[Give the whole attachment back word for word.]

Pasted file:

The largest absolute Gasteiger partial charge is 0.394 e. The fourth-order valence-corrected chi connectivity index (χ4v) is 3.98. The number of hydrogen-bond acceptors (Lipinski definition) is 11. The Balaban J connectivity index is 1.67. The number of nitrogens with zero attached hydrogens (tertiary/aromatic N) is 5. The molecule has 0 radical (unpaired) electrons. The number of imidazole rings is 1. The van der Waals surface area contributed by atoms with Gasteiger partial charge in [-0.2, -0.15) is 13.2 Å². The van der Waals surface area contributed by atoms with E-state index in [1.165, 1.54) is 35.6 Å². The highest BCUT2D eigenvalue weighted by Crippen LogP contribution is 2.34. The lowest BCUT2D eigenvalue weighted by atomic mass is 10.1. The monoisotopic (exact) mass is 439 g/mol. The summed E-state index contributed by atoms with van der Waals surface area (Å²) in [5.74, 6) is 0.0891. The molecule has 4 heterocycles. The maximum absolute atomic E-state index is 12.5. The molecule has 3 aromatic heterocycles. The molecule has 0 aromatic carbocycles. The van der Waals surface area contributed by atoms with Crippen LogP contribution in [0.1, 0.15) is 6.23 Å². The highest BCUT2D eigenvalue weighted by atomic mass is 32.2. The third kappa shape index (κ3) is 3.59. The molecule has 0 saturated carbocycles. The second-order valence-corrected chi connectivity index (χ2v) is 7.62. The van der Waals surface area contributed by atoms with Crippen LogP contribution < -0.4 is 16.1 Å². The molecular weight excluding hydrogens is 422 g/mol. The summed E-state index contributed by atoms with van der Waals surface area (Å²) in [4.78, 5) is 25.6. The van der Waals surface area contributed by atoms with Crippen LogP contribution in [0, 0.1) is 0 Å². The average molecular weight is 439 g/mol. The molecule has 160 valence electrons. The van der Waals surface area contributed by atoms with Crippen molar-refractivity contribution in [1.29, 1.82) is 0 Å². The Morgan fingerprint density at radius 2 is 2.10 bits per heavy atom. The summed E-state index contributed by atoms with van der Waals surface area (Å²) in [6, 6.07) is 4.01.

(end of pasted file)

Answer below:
The largest absolute Gasteiger partial charge is 0.394 e. The fourth-order valence-corrected chi connectivity index (χ4v) is 3.98. The number of hydrogen-bond acceptors (Lipinski definition) is 11. The Balaban J connectivity index is 1.67. The number of nitrogens with zero attached hydrogens (tertiary/aromatic N) is 5. The molecule has 0 radical (unpaired) electrons. The number of imidazole rings is 1. The van der Waals surface area contributed by atoms with Gasteiger partial charge in [-0.2, -0.15) is 13.2 Å². The van der Waals surface area contributed by atoms with E-state index in [1.165, 1.54) is 35.6 Å². The highest BCUT2D eigenvalue weighted by Crippen LogP contribution is 2.34. The lowest BCUT2D eigenvalue weighted by atomic mass is 10.1. The monoisotopic (exact) mass is 439 g/mol. The summed E-state index contributed by atoms with van der Waals surface area (Å²) in [5.74, 6) is 0.0891. The molecule has 4 heterocycles. The maximum absolute atomic E-state index is 12.5. The molecule has 3 aromatic heterocycles. The molecule has 0 aromatic carbocycles. The van der Waals surface area contributed by atoms with Crippen LogP contribution in [0.1, 0.15) is 6.23 Å². The highest BCUT2D eigenvalue weighted by atomic mass is 32.2. The third kappa shape index (κ3) is 3.59. The molecule has 0 saturated carbocycles. The second-order valence-corrected chi connectivity index (χ2v) is 7.62. The van der Waals surface area contributed by atoms with Crippen LogP contribution < -0.4 is 16.1 Å². The molecular weight excluding hydrogens is 422 g/mol. The summed E-state index contributed by atoms with van der Waals surface area (Å²) in [4.78, 5) is 25.6. The van der Waals surface area contributed by atoms with Crippen LogP contribution in [0, 0.1) is 0 Å². The average molecular weight is 439 g/mol. The molecule has 160 valence electrons. The van der Waals surface area contributed by atoms with Crippen molar-refractivity contribution in [1.29, 1.82) is 0 Å². The Morgan fingerprint density at radius 2 is 2.10 bits per heavy atom. The summed E-state index contributed by atoms with van der Waals surface area (Å²) in [6, 6.07) is 4.01.